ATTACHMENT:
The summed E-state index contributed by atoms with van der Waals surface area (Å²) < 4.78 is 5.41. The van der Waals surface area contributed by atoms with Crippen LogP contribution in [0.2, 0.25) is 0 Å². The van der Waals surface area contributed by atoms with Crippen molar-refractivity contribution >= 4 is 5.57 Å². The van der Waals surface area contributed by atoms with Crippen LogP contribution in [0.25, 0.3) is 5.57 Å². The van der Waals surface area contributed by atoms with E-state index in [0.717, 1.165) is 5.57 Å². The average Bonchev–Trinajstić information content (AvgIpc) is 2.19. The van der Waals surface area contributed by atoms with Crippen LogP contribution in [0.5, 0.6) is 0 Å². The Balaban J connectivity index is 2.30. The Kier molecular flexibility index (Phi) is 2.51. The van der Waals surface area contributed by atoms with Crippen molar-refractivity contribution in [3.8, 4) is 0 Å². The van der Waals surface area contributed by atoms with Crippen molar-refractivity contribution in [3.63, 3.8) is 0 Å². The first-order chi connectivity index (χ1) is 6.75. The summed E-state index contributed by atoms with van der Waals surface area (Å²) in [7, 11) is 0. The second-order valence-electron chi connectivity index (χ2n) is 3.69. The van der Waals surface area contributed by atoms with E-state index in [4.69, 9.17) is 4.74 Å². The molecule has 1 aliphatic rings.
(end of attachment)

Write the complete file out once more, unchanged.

The summed E-state index contributed by atoms with van der Waals surface area (Å²) < 4.78 is 5.41. The van der Waals surface area contributed by atoms with Crippen LogP contribution in [0.2, 0.25) is 0 Å². The van der Waals surface area contributed by atoms with Crippen molar-refractivity contribution >= 4 is 5.57 Å². The van der Waals surface area contributed by atoms with Crippen LogP contribution in [0.25, 0.3) is 5.57 Å². The van der Waals surface area contributed by atoms with E-state index in [0.717, 1.165) is 5.57 Å². The average Bonchev–Trinajstić information content (AvgIpc) is 2.19. The van der Waals surface area contributed by atoms with Crippen LogP contribution in [0.5, 0.6) is 0 Å². The Balaban J connectivity index is 2.30. The Kier molecular flexibility index (Phi) is 2.51. The van der Waals surface area contributed by atoms with Crippen molar-refractivity contribution in [3.8, 4) is 0 Å². The van der Waals surface area contributed by atoms with Crippen molar-refractivity contribution in [3.63, 3.8) is 0 Å². The first-order chi connectivity index (χ1) is 6.75. The summed E-state index contributed by atoms with van der Waals surface area (Å²) in [7, 11) is 0. The second-order valence-electron chi connectivity index (χ2n) is 3.69. The van der Waals surface area contributed by atoms with E-state index in [4.69, 9.17) is 4.74 Å². The molecule has 1 aliphatic rings.